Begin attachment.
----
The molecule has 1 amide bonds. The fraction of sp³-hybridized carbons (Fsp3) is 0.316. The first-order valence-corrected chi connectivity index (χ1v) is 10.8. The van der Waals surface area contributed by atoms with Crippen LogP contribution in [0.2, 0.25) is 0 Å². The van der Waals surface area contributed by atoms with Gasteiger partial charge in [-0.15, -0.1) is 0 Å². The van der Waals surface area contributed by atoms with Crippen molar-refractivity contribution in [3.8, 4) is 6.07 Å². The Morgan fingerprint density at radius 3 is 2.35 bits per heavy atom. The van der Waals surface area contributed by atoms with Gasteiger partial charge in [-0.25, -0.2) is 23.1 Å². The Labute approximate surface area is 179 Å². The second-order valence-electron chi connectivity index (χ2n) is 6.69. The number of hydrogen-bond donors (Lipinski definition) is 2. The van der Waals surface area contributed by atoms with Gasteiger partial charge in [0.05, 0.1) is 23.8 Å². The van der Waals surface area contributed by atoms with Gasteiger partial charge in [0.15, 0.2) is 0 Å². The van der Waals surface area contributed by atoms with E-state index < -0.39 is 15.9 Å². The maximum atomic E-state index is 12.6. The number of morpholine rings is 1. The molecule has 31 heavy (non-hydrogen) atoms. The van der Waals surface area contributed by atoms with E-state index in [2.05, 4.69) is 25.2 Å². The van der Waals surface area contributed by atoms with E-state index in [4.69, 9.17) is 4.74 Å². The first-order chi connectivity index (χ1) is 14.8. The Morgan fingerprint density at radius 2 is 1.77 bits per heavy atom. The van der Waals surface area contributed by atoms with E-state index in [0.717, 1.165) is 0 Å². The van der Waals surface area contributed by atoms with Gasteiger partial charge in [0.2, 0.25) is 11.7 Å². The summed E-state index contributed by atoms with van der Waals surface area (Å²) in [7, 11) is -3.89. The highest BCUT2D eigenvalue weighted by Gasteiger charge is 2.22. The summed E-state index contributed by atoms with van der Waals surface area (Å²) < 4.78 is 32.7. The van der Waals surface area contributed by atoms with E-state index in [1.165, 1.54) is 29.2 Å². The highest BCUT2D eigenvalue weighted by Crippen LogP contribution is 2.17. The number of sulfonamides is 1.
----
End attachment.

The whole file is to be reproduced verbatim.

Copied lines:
The molecule has 1 amide bonds. The fraction of sp³-hybridized carbons (Fsp3) is 0.316. The first-order valence-corrected chi connectivity index (χ1v) is 10.8. The van der Waals surface area contributed by atoms with Crippen LogP contribution in [0.2, 0.25) is 0 Å². The van der Waals surface area contributed by atoms with Gasteiger partial charge in [-0.15, -0.1) is 0 Å². The van der Waals surface area contributed by atoms with Crippen molar-refractivity contribution in [3.8, 4) is 6.07 Å². The Morgan fingerprint density at radius 3 is 2.35 bits per heavy atom. The van der Waals surface area contributed by atoms with Gasteiger partial charge in [-0.25, -0.2) is 23.1 Å². The Labute approximate surface area is 179 Å². The second-order valence-electron chi connectivity index (χ2n) is 6.69. The number of hydrogen-bond donors (Lipinski definition) is 2. The van der Waals surface area contributed by atoms with Gasteiger partial charge in [0.05, 0.1) is 23.8 Å². The van der Waals surface area contributed by atoms with Gasteiger partial charge in [0.15, 0.2) is 0 Å². The van der Waals surface area contributed by atoms with E-state index < -0.39 is 15.9 Å². The maximum atomic E-state index is 12.6. The number of morpholine rings is 1. The molecule has 31 heavy (non-hydrogen) atoms. The van der Waals surface area contributed by atoms with E-state index in [2.05, 4.69) is 25.2 Å². The van der Waals surface area contributed by atoms with E-state index in [4.69, 9.17) is 4.74 Å². The first-order chi connectivity index (χ1) is 14.8. The Morgan fingerprint density at radius 2 is 1.77 bits per heavy atom. The van der Waals surface area contributed by atoms with E-state index in [0.717, 1.165) is 0 Å². The van der Waals surface area contributed by atoms with Gasteiger partial charge in [0.2, 0.25) is 11.7 Å². The summed E-state index contributed by atoms with van der Waals surface area (Å²) in [7, 11) is -3.89. The highest BCUT2D eigenvalue weighted by Gasteiger charge is 2.22. The summed E-state index contributed by atoms with van der Waals surface area (Å²) < 4.78 is 32.7. The van der Waals surface area contributed by atoms with E-state index in [1.165, 1.54) is 29.2 Å². The highest BCUT2D eigenvalue weighted by Crippen LogP contribution is 2.17. The number of sulfonamides is 1.